WIC News also approached two other residence and citizenship planning companies. Arton Capital declined to comment, while Henley and Partners are yet to make a statement at the time of publication.
Two months ago the prime minster of St Kitts and Nevis, Timothy Harris, stated that the twin-island nation’s CBI programme was the “Rolls-Royce of the global industry”.
And while the system hasn’t been without problems – something that Les Khan, chief executive officer of the federation’s Citizenship by Investment Unit, admits – the issue of due diligence is an ongoing process that is paramount to a well-run service.
“We have taken additional steps in what we do to ensure we could establish, or reestablish, credibility. We made sure that our due diligence companies are credible, we use more than one company, and we chose the best company for the best country that we were doing due diligence on.“You can say that perhaps in the past things weren’t as robust. But now we have the strongest due diligence in the CBI world, and our process has been recognised as such,” Khan told WIC News.
“We assess the companies on a nearly daily basis when we see their reports. If we consider any reports lacking, we will switch from them almost immediately.”
Countries new to the CBI scene must realise that putting in place watertight world-class procedures isn’t an overnight move, Khan said, especially as due diligence must be something that is ongoing even after citizenship is granted.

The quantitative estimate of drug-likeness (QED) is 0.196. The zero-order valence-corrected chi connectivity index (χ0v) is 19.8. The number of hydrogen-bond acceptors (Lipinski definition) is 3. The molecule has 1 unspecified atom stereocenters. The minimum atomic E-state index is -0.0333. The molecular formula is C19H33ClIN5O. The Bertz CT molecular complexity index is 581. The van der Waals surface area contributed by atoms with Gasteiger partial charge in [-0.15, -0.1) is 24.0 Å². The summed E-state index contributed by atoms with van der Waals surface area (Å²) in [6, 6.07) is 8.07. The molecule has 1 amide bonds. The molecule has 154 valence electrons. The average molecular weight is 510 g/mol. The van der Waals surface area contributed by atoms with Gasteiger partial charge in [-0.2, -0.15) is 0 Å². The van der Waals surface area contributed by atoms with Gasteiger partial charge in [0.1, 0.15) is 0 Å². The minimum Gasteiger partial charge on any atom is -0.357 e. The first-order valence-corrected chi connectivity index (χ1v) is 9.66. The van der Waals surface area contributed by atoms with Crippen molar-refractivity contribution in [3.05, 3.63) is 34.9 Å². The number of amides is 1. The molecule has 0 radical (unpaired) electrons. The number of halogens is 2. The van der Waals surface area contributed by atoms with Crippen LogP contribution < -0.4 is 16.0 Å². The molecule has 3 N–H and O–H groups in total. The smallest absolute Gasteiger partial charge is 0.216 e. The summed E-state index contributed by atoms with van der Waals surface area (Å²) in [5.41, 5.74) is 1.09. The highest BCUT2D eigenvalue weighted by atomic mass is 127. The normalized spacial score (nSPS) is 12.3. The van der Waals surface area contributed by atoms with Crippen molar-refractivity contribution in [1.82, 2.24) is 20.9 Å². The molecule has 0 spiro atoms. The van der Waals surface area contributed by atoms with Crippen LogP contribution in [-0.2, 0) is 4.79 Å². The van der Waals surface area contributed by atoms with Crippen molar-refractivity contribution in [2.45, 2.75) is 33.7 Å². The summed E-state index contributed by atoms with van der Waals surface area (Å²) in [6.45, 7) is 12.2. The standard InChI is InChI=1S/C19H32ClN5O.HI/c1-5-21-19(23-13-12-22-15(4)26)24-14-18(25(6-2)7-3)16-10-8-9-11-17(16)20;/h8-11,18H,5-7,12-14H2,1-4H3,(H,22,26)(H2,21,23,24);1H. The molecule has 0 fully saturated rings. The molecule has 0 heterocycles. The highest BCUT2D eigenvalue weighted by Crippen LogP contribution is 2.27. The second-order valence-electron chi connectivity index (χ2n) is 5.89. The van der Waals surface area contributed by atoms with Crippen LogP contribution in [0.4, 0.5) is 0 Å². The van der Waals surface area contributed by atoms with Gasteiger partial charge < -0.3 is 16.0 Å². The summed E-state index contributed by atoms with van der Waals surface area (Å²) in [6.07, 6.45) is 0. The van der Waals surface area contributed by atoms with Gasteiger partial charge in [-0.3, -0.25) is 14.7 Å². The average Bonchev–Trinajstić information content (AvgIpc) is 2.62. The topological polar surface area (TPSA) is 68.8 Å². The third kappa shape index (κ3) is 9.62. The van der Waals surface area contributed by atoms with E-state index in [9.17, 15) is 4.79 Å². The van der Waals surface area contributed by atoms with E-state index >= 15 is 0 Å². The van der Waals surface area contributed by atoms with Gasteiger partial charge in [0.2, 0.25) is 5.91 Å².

“Once our providers are given a name, they will continuously run that name through international databases,” he added.
“If someone gets to added to something like an Interpol list, this will be flagged and we will be told immediately.”
Referring to Cazes in Antigua and Barbuda, Khan said: “These are all clean people at the time.”
Seeking ‘good moral character’
Dominica, an island prized for it’s beauty, is often the focus of the ugliest allegations and criticisms – especially those online who favour ‘trolling’ to action.
But in spite of petty distractions, the CBI programme stands as one of the best in the world, ranked first in the CBI Index.
Not only does Dominica not pay commission to agents, the country echoes the “robust”, “strict” and “in-depth” vetting that St Kitts and Nevis follows, all of which are the foundation of a successful programme says the coordinator.
“To maintain a strong vetting system, it is critical that we do not rely blindly on what a due diligence report discloses, but that we at the Unit judiciously assess and vet the applicants thoroughly to ensure that they are legitimate applicants,” Emmanuel Nanthan said, who has been in charge since January 2015.
“Due diligence cannot happen in a vacuum therefore the committee, my team and I will go back to the file to evaluate an applicant until we are satisfied that the individual is someone we deem worthy of becoming a citizen of our country.
“For the continued success of our programme, we are regularly reassessing, consolidating and improving our due diligence and vetting practices.”
Dominica works with “top UK and US due diligence firms, relying on their years of experience in the field and their relationships with international agencies” to ensure quality, Nanthan added.
And he has a message for those thinking of applying.
In particular, during the last two years, we have intensified our due diligence procedures. We want to attract only applicants of high repute and good moral character.
“Applicants with untoward financial, security or ethical backgrounds are not welcome in Dominica.”